Judges, even the best of judges, sometimes make the wrong decisions. And then there are courts where the wrong decision is unavoidable because wrong decisions are part of the process.
In Law, Justice, and the Holocaust (2009, United States Holocaust Memorial Museum), William F. Meinecke and Alexandra Zapruder explore the role of the German judiciary in supporting and enforcing Nazi policies from 1933 to 1945. From the beginning of the Third Reich right up to its collapse, German courts followed laws passed by the Nazi government that deprived people of basic human rights while furthering the stated aims of Adolf Hitler and his top aides.
The judges who sat in those courtrooms were not hand-picked Nazis just waiting for an opportunity to serve their Fuhrer, though. Almost all of them were hold-overs from the previous regime. Yet when told to take a new oath of office, one which explicitly elevated Hitler as the supreme object of their allegiance over the rule of law, they did so with alacrity.
Nazi leadership quickly passed laws – some signed by Hitler personally – criminalizing free assembly and free speech, as well as providing harsher penalties for what would otherwise be minor crimes. Jews, of course, were not only specified in some of these laws as under particular restrictions, but were also singled out for that harsher punishment.
One of the most insidious laws concerned the Nazi efforts to preserve the “purity” of the nation. The national purity laws prohibited sexual relations between those the Nazis considered desirable citizens and those who were not desirable. Jews headed the list of those considered not desirable, and this law criminalized sexual relations between Jews and non-Jews. As Meinecke and Zapruder describe these laws in their book, even non-sexual relationships led to convictions. The death penalty (but only for the Jewish person in the relationship) was swiftly carried out.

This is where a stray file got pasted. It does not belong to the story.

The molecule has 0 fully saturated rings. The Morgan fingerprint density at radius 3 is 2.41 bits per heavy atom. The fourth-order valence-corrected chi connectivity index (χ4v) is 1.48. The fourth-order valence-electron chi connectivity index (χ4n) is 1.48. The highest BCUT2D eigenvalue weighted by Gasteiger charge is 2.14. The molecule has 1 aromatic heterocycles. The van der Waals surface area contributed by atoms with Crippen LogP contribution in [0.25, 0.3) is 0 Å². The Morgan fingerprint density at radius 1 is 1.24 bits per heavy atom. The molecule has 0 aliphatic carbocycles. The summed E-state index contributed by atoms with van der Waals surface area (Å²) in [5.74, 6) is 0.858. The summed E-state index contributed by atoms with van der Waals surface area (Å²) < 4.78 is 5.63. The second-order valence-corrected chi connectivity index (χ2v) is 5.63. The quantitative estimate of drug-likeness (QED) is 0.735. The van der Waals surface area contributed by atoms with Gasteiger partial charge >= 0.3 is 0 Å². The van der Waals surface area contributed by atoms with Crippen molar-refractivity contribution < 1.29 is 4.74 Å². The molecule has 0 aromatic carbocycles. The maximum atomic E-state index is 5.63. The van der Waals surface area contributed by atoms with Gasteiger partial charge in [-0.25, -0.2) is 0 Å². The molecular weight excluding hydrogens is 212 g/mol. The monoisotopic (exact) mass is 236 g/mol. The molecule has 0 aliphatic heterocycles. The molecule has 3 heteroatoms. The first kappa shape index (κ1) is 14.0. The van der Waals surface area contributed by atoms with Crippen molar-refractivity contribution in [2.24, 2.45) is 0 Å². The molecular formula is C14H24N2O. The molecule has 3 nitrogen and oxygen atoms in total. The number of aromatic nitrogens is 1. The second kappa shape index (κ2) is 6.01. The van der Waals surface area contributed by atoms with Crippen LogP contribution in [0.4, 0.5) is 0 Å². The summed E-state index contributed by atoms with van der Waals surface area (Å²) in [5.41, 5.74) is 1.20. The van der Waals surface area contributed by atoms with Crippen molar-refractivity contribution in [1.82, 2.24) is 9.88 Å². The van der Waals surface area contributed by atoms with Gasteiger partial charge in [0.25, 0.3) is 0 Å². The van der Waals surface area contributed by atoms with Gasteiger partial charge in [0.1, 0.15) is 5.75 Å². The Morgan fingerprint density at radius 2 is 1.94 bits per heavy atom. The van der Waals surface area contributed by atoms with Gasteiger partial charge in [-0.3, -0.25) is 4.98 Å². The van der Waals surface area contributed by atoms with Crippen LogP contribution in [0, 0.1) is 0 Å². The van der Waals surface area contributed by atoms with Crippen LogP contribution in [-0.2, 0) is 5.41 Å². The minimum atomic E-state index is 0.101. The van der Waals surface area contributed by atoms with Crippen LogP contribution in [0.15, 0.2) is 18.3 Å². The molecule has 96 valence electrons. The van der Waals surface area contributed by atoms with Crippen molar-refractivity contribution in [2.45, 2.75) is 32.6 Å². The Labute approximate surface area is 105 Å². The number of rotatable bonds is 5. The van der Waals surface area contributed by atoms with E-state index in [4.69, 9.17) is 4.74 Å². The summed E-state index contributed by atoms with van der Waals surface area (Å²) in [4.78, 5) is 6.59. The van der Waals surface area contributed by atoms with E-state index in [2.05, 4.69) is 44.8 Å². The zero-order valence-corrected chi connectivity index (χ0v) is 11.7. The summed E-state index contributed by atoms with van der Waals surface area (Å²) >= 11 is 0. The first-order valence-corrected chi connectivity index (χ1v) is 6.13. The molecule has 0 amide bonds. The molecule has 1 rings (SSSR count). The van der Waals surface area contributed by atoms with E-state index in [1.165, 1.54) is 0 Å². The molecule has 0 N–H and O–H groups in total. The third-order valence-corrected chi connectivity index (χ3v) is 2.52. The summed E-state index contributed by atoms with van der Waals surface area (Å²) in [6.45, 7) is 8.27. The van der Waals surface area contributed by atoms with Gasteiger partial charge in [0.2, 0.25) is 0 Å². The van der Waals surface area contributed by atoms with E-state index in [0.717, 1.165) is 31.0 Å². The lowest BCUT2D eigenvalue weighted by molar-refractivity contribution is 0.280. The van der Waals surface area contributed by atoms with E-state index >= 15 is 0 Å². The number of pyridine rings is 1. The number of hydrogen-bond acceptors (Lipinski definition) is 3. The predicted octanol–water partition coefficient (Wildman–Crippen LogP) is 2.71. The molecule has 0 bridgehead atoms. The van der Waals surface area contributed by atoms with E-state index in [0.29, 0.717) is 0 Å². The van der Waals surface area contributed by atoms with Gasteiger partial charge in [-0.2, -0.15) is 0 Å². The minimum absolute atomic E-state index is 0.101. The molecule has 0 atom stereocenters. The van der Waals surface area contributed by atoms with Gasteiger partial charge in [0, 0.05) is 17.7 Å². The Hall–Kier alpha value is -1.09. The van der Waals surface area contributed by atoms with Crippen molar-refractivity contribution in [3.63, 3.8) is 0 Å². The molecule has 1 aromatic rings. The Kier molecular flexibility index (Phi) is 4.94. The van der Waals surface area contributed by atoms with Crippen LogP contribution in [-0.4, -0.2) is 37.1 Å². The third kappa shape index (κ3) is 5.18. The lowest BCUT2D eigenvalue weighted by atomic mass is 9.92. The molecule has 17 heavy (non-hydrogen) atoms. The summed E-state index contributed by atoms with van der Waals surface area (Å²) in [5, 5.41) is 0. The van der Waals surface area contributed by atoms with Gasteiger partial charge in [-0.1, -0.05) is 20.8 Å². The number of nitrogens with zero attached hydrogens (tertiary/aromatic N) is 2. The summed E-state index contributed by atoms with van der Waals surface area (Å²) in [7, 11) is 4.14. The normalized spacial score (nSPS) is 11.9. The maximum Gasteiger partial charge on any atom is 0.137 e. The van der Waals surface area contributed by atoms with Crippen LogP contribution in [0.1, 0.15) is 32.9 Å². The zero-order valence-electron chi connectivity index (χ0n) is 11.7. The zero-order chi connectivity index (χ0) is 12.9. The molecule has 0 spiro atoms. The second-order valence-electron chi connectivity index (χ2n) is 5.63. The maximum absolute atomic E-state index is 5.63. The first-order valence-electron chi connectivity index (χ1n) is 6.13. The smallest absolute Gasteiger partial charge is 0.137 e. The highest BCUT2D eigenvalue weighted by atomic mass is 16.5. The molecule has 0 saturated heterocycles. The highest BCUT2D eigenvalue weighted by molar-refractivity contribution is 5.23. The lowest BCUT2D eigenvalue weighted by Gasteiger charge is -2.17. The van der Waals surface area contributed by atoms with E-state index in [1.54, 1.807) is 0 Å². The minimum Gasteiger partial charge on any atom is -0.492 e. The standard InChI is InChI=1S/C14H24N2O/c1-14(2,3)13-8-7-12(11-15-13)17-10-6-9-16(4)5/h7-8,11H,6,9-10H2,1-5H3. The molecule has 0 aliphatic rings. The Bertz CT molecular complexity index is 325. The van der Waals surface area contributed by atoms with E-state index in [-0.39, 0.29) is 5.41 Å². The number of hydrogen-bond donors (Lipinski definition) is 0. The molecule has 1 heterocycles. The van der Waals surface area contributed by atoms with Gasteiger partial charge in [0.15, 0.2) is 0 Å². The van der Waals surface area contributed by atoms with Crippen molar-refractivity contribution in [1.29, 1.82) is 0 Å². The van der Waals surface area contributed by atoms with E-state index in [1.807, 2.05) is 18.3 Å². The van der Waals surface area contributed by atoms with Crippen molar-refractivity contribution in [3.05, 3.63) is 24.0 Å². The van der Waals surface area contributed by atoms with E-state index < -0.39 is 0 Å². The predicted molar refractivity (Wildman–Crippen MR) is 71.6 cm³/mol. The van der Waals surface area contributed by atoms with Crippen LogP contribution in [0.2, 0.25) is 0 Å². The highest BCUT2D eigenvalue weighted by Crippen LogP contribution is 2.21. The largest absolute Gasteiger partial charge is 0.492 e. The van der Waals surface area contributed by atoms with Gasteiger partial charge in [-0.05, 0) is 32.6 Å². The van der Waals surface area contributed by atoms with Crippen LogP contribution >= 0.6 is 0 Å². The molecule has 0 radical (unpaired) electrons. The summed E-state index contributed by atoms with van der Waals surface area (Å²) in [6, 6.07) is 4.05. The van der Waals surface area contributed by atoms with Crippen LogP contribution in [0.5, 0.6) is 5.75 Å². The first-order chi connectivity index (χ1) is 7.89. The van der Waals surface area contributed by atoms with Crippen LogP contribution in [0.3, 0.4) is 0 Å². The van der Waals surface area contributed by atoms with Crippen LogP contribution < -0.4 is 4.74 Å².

Standing Up For The Oppressed
You might wonder how many judges resisted these laws, perhaps even resigned in protest over them.
One judge in all of Germany quietly resigned rather than sit on the bench enforcing the laws passed in furtherance of Nazi policies. The rest stayed on the job.
When the war crimes trials came following the war, their defense sounded much like the military officers who said they were only following orders. The judges insisted they were only enforcing the laws passed by the government. Many of them were convicted.
They had forgotten some of the most basic principles of judging:
Do not pervert justice; do not show partiality to the poor or favoritism to the great, but judge your neighbor fairly. (Leviticus 19:15.)
Speak up and judge fairly; defend the rights of the poor and needy. (Proverbs 31:9.)
Hear the disputes between your people and judge fairly, whether the case is between two Israelites or between an Israelite and a foreigner residing among you. (Deuteronomy 1:16.)
The Nazi judges forgot that courts are not tools for promoting the government’s agenda.
They forgot that everyone is to be treated the same under the law, whether a citizen of the chosen nation or a foreigner, whether rich or poor, whether needy or not.
They forgot how to judge fairly, as the verses above repeatedly require.
The Nazi judges forgot that courts are a forum for providing equal justice under the law.
That is how one judges fairly.
Tomorrow’s post will discuss judges and bribes.